TNRTB Archive - Retained for reference information
A team of Japanese geophysicists have performed the most realistic simulations of Earth’s interior dynamics to date, and their results confirm a general understanding of Earth’s formation and remove a notable young-earth objection to the dynamo model of geomagnetic fields. Using a powerful supercomputer, scientists were able to reproduce some key theoretical expectations in their models of the dynamo responsible for generating Earth’s magnetic field. Their analysis showed that the Ekman number (which represents the relative importance of viscosity to Earth’s rotation rate) must be fine-tuned. After reducing the Ekman number an order of magnitude lower than previous simulations, the dynamo was found to be in a predicted quasi-Taylor state where viscosity plays a negligible role in the core dynamics. These more realistic simulations showed polarity reversals matching those found in the geologic record. In addition, the simulated reversals showed precursors that mimic trends seen in geomagnetic data, suggesting a long overdue reversal may be starting on Earth. If true, humanity’s arrival on Earth was optimally timed to avoid the deleterious effects that occur during a reversal.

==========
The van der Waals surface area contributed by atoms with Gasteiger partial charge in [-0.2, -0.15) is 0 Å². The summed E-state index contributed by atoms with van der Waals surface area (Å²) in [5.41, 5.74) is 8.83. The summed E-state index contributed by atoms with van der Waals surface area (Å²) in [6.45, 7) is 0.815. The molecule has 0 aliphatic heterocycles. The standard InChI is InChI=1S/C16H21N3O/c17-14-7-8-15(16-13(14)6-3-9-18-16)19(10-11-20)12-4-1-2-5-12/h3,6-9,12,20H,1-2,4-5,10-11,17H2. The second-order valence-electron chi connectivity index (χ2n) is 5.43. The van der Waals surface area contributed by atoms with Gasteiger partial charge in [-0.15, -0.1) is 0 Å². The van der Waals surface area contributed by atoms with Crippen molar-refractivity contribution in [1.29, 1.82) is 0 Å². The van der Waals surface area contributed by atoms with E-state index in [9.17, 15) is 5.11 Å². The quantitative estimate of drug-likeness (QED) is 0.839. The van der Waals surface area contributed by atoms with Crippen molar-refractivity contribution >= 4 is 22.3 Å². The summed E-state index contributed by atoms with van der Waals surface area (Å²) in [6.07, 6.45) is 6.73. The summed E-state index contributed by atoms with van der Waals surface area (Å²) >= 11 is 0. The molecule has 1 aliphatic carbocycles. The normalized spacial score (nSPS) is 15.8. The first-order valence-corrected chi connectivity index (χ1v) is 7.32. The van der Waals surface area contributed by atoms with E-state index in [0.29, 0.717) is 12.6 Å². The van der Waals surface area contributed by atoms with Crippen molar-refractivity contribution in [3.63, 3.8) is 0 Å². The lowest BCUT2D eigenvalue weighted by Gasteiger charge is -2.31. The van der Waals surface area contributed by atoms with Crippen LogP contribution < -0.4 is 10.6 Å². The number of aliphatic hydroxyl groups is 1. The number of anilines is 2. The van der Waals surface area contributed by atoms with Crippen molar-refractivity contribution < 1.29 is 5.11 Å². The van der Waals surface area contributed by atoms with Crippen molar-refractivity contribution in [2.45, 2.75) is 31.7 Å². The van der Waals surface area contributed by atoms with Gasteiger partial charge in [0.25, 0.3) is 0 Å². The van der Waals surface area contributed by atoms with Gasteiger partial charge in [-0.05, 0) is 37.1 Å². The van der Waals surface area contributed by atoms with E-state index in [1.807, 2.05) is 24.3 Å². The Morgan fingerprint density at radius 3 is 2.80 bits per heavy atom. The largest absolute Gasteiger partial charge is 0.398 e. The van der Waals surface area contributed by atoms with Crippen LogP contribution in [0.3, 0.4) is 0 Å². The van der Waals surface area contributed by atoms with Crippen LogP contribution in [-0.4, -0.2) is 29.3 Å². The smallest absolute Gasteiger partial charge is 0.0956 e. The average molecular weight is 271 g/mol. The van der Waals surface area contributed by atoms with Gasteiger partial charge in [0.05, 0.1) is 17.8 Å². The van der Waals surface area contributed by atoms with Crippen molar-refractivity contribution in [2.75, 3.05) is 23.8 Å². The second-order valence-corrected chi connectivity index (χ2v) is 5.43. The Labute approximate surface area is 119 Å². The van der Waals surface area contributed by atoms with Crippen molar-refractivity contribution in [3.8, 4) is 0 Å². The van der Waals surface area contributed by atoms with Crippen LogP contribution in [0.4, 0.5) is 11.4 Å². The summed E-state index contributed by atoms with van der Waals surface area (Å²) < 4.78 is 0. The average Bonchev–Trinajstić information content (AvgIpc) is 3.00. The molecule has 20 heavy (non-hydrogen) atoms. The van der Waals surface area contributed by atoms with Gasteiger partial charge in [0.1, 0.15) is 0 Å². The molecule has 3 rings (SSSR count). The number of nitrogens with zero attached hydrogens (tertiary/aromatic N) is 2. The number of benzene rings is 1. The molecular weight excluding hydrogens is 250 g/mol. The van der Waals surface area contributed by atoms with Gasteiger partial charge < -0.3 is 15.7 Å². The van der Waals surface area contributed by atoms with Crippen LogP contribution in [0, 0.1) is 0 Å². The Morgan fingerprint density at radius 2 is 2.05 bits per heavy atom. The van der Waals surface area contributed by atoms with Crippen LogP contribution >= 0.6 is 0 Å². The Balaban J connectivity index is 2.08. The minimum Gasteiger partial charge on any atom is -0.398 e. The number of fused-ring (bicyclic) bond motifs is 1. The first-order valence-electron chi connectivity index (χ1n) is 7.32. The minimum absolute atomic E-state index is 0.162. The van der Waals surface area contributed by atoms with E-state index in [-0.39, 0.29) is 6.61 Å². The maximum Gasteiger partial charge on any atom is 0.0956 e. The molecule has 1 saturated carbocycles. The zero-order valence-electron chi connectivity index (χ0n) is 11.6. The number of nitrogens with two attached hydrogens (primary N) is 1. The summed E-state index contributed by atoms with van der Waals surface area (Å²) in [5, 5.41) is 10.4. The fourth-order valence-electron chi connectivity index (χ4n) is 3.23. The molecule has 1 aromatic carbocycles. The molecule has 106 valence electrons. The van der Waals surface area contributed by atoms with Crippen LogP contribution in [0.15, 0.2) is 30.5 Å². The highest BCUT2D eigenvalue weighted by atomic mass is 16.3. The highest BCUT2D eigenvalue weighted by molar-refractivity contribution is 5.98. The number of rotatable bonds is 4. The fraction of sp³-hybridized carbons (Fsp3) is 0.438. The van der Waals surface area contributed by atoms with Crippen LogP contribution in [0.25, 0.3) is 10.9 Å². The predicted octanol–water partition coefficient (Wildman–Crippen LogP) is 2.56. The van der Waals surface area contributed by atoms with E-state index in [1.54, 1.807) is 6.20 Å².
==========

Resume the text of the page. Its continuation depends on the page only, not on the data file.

o Futoshi Takahashi, Masaki Matsushima, and Yoshimori Honkura, “Simulations of a Quasi-Taylor State Field Including Polarity Reversals on the Earth Simulator,” Science 309 (2005): 459-61.
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